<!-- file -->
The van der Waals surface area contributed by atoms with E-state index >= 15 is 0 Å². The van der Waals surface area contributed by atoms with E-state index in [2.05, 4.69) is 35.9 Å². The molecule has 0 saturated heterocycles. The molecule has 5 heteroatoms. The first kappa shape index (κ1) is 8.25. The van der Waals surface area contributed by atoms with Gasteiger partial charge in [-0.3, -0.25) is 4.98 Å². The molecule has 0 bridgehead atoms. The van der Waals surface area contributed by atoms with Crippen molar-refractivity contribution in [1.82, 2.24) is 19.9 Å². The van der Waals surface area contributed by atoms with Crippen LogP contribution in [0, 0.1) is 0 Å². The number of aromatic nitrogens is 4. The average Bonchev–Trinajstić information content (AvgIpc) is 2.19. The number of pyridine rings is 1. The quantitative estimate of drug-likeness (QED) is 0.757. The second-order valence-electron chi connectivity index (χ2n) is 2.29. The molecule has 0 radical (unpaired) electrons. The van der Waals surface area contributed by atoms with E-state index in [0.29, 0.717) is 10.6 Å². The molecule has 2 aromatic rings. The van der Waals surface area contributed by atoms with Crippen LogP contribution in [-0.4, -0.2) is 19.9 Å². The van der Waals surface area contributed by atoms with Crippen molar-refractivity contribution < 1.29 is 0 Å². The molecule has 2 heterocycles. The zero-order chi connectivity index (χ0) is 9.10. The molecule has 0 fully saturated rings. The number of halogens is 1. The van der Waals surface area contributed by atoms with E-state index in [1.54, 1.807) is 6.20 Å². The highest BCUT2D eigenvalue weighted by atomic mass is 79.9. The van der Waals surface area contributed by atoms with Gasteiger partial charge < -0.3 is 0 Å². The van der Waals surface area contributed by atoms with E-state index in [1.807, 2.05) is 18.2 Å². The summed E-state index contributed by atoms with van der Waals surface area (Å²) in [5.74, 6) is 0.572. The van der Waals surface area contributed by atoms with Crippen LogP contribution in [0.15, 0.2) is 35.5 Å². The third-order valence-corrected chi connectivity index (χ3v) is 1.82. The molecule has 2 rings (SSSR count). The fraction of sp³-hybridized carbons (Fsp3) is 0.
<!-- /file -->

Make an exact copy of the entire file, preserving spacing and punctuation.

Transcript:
The van der Waals surface area contributed by atoms with E-state index >= 15 is 0 Å². The van der Waals surface area contributed by atoms with E-state index in [2.05, 4.69) is 35.9 Å². The molecule has 0 saturated heterocycles. The molecule has 5 heteroatoms. The first kappa shape index (κ1) is 8.25. The van der Waals surface area contributed by atoms with Gasteiger partial charge in [-0.3, -0.25) is 4.98 Å². The molecule has 0 bridgehead atoms. The van der Waals surface area contributed by atoms with Crippen molar-refractivity contribution in [1.82, 2.24) is 19.9 Å². The van der Waals surface area contributed by atoms with Crippen LogP contribution in [0, 0.1) is 0 Å². The number of aromatic nitrogens is 4. The average Bonchev–Trinajstić information content (AvgIpc) is 2.19. The number of pyridine rings is 1. The quantitative estimate of drug-likeness (QED) is 0.757. The second-order valence-electron chi connectivity index (χ2n) is 2.29. The molecule has 0 radical (unpaired) electrons. The van der Waals surface area contributed by atoms with E-state index in [0.29, 0.717) is 10.6 Å². The molecule has 2 aromatic rings. The van der Waals surface area contributed by atoms with Crippen LogP contribution in [-0.4, -0.2) is 19.9 Å². The van der Waals surface area contributed by atoms with Crippen molar-refractivity contribution < 1.29 is 0 Å². The molecule has 2 heterocycles. The zero-order chi connectivity index (χ0) is 9.10. The molecule has 0 fully saturated rings. The number of halogens is 1. The van der Waals surface area contributed by atoms with E-state index in [1.54, 1.807) is 6.20 Å². The highest BCUT2D eigenvalue weighted by atomic mass is 79.9. The van der Waals surface area contributed by atoms with Gasteiger partial charge < -0.3 is 0 Å². The van der Waals surface area contributed by atoms with E-state index in [1.807, 2.05) is 18.2 Å². The summed E-state index contributed by atoms with van der Waals surface area (Å²) in [5.74, 6) is 0.572. The van der Waals surface area contributed by atoms with Crippen LogP contribution in [0.15, 0.2) is 35.5 Å². The third-order valence-corrected chi connectivity index (χ3v) is 1.82. The molecule has 2 rings (SSSR count). The fraction of sp³-hybridized carbons (Fsp3) is 0.